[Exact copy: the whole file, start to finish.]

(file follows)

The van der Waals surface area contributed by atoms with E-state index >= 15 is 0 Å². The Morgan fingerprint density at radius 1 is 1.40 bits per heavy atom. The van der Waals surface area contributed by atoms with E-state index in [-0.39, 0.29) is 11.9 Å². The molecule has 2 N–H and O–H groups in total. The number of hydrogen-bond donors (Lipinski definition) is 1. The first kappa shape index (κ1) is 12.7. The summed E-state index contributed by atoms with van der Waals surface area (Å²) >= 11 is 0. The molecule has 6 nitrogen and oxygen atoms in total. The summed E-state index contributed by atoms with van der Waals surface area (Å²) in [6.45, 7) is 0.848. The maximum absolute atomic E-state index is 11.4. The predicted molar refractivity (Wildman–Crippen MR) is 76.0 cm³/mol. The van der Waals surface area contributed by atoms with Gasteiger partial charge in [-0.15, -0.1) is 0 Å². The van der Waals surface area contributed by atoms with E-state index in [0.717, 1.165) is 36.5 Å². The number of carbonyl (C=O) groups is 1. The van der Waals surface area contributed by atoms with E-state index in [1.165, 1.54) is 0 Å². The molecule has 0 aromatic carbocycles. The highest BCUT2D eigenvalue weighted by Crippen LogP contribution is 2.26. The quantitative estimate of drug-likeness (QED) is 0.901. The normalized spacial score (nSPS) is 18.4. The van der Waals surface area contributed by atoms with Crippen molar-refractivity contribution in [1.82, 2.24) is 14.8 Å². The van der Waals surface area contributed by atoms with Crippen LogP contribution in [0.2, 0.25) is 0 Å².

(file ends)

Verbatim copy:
The van der Waals surface area contributed by atoms with E-state index >= 15 is 0 Å². The Morgan fingerprint density at radius 1 is 1.40 bits per heavy atom. The van der Waals surface area contributed by atoms with E-state index in [-0.39, 0.29) is 11.9 Å². The molecule has 2 N–H and O–H groups in total. The number of hydrogen-bond donors (Lipinski definition) is 1. The first kappa shape index (κ1) is 12.7. The summed E-state index contributed by atoms with van der Waals surface area (Å²) >= 11 is 0. The molecule has 6 nitrogen and oxygen atoms in total. The summed E-state index contributed by atoms with van der Waals surface area (Å²) in [6.45, 7) is 0.848. The maximum absolute atomic E-state index is 11.4. The predicted molar refractivity (Wildman–Crippen MR) is 76.0 cm³/mol. The van der Waals surface area contributed by atoms with Gasteiger partial charge in [-0.15, -0.1) is 0 Å². The van der Waals surface area contributed by atoms with E-state index in [0.717, 1.165) is 36.5 Å². The number of carbonyl (C=O) groups is 1. The van der Waals surface area contributed by atoms with E-state index in [1.165, 1.54) is 0 Å². The molecule has 0 aromatic carbocycles. The highest BCUT2D eigenvalue weighted by Crippen LogP contribution is 2.26. The quantitative estimate of drug-likeness (QED) is 0.901. The normalized spacial score (nSPS) is 18.4. The van der Waals surface area contributed by atoms with Crippen molar-refractivity contribution in [1.82, 2.24) is 14.8 Å². The van der Waals surface area contributed by atoms with Crippen LogP contribution in [0.2, 0.25) is 0 Å².